Governance for Sustainable Development
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Governance for Sustainable Development

The Challenge of Adapting Form to Function

Edited by William M. Lafferty

This book is an original study of the challenge of implementing sustainable development in Western democracies. It highlights the obstacles which sustainable development presents for strategic governance and critically examines how these problems can best be overcome in a variety of different political contexts.
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Chapter 6: Participation and Sustainable Development: Modes of Citizen, Community and Organisational Involvement

James Meadowcroft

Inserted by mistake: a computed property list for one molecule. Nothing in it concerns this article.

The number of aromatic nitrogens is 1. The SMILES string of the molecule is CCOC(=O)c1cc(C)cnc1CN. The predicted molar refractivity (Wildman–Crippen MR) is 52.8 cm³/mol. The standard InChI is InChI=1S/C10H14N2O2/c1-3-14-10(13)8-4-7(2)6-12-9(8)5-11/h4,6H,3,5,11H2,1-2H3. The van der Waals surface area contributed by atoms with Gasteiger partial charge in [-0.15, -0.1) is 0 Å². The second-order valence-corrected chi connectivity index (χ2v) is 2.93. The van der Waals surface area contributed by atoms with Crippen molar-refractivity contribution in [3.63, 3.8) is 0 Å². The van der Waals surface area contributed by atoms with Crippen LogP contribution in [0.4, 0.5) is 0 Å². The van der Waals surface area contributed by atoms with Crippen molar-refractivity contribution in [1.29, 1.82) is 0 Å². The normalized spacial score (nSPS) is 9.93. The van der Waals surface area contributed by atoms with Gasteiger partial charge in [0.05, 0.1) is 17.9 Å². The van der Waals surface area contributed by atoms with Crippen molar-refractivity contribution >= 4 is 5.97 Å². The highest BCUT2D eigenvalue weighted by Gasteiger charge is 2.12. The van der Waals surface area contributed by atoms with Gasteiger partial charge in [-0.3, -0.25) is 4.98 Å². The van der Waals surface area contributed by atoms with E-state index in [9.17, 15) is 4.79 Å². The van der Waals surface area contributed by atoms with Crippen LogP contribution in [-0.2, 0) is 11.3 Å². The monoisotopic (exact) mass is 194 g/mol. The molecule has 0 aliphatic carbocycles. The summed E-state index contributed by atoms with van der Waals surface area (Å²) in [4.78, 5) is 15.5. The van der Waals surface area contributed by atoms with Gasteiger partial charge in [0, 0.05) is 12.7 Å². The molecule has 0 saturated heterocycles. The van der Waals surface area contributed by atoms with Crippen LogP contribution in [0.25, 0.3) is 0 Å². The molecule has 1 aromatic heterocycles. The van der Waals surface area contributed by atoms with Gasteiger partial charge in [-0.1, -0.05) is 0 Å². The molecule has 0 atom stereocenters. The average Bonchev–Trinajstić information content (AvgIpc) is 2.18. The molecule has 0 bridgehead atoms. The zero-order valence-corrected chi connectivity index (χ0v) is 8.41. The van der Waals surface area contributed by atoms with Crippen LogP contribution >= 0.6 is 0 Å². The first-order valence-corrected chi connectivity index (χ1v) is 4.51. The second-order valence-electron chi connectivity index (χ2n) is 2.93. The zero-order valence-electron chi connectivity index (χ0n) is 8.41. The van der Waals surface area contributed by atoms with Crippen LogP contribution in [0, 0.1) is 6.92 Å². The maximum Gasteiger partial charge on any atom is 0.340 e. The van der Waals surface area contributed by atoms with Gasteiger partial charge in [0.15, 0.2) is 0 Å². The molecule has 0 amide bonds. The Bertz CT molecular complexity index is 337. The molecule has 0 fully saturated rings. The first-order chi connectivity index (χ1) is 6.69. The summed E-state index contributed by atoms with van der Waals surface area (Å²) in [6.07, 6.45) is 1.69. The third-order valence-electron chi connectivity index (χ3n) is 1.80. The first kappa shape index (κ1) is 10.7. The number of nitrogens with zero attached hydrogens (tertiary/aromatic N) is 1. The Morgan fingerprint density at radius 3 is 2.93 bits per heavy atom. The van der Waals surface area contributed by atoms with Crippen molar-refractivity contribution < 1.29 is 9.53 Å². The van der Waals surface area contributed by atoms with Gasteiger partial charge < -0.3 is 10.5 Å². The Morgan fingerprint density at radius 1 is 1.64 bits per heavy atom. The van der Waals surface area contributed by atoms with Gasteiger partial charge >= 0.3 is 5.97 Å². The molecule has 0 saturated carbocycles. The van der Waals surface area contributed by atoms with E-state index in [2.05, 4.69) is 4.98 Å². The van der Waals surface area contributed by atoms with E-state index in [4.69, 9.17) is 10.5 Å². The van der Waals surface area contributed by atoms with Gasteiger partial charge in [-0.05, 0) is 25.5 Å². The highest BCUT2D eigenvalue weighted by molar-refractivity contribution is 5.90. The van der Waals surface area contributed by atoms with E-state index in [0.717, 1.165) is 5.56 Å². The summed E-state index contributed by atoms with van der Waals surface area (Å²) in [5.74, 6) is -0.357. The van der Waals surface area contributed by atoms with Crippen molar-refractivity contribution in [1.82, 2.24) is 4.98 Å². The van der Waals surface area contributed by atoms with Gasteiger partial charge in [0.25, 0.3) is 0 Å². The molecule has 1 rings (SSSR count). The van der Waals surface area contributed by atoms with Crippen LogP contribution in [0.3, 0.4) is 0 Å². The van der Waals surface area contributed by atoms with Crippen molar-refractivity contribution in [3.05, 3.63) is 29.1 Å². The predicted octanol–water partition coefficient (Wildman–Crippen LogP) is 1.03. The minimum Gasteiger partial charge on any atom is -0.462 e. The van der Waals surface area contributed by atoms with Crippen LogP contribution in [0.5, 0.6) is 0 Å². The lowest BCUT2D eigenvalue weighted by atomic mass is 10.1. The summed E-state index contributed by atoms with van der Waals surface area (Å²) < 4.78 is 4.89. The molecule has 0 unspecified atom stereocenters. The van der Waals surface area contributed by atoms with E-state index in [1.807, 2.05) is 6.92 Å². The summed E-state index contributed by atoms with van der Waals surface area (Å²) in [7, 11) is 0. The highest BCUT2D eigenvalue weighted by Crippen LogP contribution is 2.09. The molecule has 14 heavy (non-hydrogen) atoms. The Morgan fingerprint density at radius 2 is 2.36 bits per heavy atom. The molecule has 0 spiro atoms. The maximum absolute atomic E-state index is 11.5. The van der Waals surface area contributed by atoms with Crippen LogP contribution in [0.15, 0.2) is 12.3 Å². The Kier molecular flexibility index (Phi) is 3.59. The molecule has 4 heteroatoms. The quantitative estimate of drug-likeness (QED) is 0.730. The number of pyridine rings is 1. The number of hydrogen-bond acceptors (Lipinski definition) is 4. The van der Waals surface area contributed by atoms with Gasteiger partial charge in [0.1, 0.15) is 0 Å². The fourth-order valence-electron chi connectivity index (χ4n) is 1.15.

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6. Participation and sustainable development: modes of citizen, community and organisational involvement James Meadowcroft The enhancement of public participation in environment and development decision-making is generally understood as an essential characteristic of governance for sustainable development. Agenda 21, for example, described ‘broad public participation in decision-making’ as a ‘fundamental prerequisite for the achievement of sustainable development’ (UN 1993: 219). And the OECD has argued that ‘well-designed consultation and participation processes’ are ‘especially important’ in relation to ‘policies promoting sustainable development, because of the multiplicity and complexity of these goals’ (OECD 2001a: 103). But participation can take many forms, and its place within the framework of democratic institutions can be understood in various ways. This chapter explores the role of public participation in decision-making for sustainable development. It is concerned with the normative arguments justifying participation; with the mechanisms through which such participation can be organised; and with the contribution that different participatory traditions can make to the realisation of sustainable development. It argues that governance for sustainable development requires the integration of ideas and practices associated with three distinct participatory currents – the citizenship, the community-based, and the stakeholder orientations. But it also suggests that of the three, the stakeholder orientation, with the group-based processes it legitimates, is particularly important. Thus, effective participation in governance for sustainable development will be found to depend somewhat less on the mobilisation of the ‘noble citizens’ and ‘dynamic communities’ so beloved of democratic theorists and green activists, and rather more on interactions among representatives of...

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